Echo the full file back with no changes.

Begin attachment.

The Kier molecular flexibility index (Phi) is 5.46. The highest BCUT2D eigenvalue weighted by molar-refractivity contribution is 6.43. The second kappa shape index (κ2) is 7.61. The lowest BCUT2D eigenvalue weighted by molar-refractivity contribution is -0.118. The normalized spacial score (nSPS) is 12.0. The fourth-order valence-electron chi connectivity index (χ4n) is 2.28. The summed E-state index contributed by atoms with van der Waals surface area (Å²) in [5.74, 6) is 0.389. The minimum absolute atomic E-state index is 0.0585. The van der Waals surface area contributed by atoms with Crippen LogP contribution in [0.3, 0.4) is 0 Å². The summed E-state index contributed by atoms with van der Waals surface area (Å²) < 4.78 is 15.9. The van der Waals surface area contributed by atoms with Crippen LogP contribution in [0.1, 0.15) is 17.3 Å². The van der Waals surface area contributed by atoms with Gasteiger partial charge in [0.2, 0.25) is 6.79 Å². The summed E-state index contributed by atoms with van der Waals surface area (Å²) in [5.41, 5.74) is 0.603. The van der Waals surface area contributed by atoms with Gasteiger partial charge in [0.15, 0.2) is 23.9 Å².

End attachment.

The Kier molecular flexibility index (Phi) is 5.46. The highest BCUT2D eigenvalue weighted by molar-refractivity contribution is 6.43. The second kappa shape index (κ2) is 7.61. The lowest BCUT2D eigenvalue weighted by molar-refractivity contribution is -0.118. The normalized spacial score (nSPS) is 12.0. The fourth-order valence-electron chi connectivity index (χ4n) is 2.28. The summed E-state index contributed by atoms with van der Waals surface area (Å²) in [5.74, 6) is 0.389. The minimum absolute atomic E-state index is 0.0585. The van der Waals surface area contributed by atoms with Crippen LogP contribution in [0.3, 0.4) is 0 Å². The summed E-state index contributed by atoms with van der Waals surface area (Å²) < 4.78 is 15.9. The van der Waals surface area contributed by atoms with Crippen LogP contribution in [0.1, 0.15) is 17.3 Å². The van der Waals surface area contributed by atoms with Gasteiger partial charge in [0.2, 0.25) is 6.79 Å². The summed E-state index contributed by atoms with van der Waals surface area (Å²) in [5.41, 5.74) is 0.603. The van der Waals surface area contributed by atoms with Gasteiger partial charge in [0.15, 0.2) is 23.9 Å².